The equation is balanced after a final check of atom and charge balance.
H2O is produced by hydrogen peroxide in acidic solution.
A balanced equation is needed for this reaction.
By the end of this section, you will be able to: Chemical formulas give the identities of the reactants and products involved in the chemical change.
A quantitative assessment of the relationships between the amounts of substances consumed and produced by the reaction can be made using coefficients.
The use of balanced chemical equations is explored in this module.
The way people go about many activities is similar to the way the general approach is used.
Food preparation can offer an appropriate comparison.
A recipe for eight pancakes calls for 1 cup pancake mix, 34 cup milk, and one egg.
If two dozen pancakes are needed for a big family breakfast, the ingredient amounts must be increased proportionally according to the recipe.
Balanced chemical equations are used to determine the amount of one reactant required to react with a given amount of another reactant, or to yield a given amount.
The number of ammonia molecule produced from a given number of hydrogen molecule or the number of hydrogen molecule required to produce a given number of ammonia molecule can be calculated using these factors.
Similar factors can be derived for any pair of substances.
There is a reaction to produce aluminum iodide.
The heat of the reaction causes some of the solid iodine to be purple.
The two substances of interest are 3 mol I2 2 mol Al.
The approach is the same, though the number of moles of the molecule is not requested.
The moles-to-numbers conversion factor will be used.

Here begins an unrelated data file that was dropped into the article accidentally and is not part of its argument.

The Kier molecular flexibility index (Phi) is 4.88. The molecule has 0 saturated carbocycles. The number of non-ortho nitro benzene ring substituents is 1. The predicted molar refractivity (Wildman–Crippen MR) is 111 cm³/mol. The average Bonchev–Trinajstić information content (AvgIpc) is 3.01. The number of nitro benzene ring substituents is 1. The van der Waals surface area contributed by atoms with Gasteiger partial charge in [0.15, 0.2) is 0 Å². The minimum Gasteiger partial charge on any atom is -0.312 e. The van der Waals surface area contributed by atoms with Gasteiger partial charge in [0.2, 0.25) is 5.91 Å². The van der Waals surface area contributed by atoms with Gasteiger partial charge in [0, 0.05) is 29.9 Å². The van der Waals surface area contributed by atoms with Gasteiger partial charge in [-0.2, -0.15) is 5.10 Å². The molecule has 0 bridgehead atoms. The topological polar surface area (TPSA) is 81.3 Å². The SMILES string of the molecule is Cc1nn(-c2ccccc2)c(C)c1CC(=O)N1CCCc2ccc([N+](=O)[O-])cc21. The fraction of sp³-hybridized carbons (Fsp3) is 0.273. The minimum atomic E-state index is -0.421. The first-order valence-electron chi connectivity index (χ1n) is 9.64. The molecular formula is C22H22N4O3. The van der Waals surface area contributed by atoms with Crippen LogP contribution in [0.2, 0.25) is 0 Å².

The amount of substances involved in a chemical reaction may be related to these examples.
It's not easy to directly measure the numbers of atoms and molecules, and the more readily measured property of mass is required in the practical application of stoichiometry.
Additional steps of the sort learned in the previous chapter are required in this case.
The approach required here is the same as for the different approach only that the provided and requested mass are for reactant species.
These examples show a few instances of calculation.
Depending on what quantities are provided and sought, there are many variations on the beginning and ending computational steps.
Regardless of the details, all of these calculations share a common essential component.
Computational steps are depicted in the flowchart.
Since the 1990s, most automobiles have safety features such as absorbers.
When a vehicle is involved in a collision, an appropriate amount of gas needs to be quickly inflated to the correct level.
The requirement is satisfied through the use of explosives and the decomposition of NaN3 is a common choice.